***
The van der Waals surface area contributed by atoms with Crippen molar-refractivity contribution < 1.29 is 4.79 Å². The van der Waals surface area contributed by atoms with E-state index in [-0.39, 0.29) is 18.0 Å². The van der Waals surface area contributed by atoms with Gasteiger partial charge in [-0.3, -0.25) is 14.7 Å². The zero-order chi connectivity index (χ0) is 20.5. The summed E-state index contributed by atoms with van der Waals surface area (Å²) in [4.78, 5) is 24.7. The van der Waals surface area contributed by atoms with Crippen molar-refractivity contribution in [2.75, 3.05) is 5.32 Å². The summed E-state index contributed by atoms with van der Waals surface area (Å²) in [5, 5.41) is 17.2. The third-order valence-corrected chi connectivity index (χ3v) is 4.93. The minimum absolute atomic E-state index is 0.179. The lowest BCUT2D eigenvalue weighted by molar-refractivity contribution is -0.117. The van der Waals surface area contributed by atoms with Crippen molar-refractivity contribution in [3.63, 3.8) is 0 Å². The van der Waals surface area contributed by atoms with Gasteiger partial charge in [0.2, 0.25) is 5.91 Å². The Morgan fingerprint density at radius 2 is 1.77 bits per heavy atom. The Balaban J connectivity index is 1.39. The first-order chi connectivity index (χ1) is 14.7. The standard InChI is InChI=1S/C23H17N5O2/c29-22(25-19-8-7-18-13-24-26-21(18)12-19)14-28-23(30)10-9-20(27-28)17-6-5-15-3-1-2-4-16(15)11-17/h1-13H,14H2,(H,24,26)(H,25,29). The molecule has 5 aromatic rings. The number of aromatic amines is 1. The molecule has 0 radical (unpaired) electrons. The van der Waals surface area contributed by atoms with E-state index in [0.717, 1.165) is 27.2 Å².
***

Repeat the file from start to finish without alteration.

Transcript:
The van der Waals surface area contributed by atoms with Crippen molar-refractivity contribution < 1.29 is 4.79 Å². The van der Waals surface area contributed by atoms with E-state index in [-0.39, 0.29) is 18.0 Å². The van der Waals surface area contributed by atoms with Gasteiger partial charge in [-0.3, -0.25) is 14.7 Å². The zero-order chi connectivity index (χ0) is 20.5. The summed E-state index contributed by atoms with van der Waals surface area (Å²) in [4.78, 5) is 24.7. The van der Waals surface area contributed by atoms with Crippen molar-refractivity contribution in [2.75, 3.05) is 5.32 Å². The summed E-state index contributed by atoms with van der Waals surface area (Å²) in [5, 5.41) is 17.2. The third-order valence-corrected chi connectivity index (χ3v) is 4.93. The minimum absolute atomic E-state index is 0.179. The lowest BCUT2D eigenvalue weighted by molar-refractivity contribution is -0.117. The van der Waals surface area contributed by atoms with Crippen molar-refractivity contribution in [3.63, 3.8) is 0 Å². The van der Waals surface area contributed by atoms with Gasteiger partial charge in [0.2, 0.25) is 5.91 Å². The Morgan fingerprint density at radius 2 is 1.77 bits per heavy atom. The Balaban J connectivity index is 1.39. The first-order chi connectivity index (χ1) is 14.7. The standard InChI is InChI=1S/C23H17N5O2/c29-22(25-19-8-7-18-13-24-26-21(18)12-19)14-28-23(30)10-9-20(27-28)17-6-5-15-3-1-2-4-16(15)11-17/h1-13H,14H2,(H,24,26)(H,25,29). The molecule has 5 aromatic rings. The number of aromatic amines is 1. The molecule has 0 radical (unpaired) electrons. The van der Waals surface area contributed by atoms with E-state index in [0.717, 1.165) is 27.2 Å².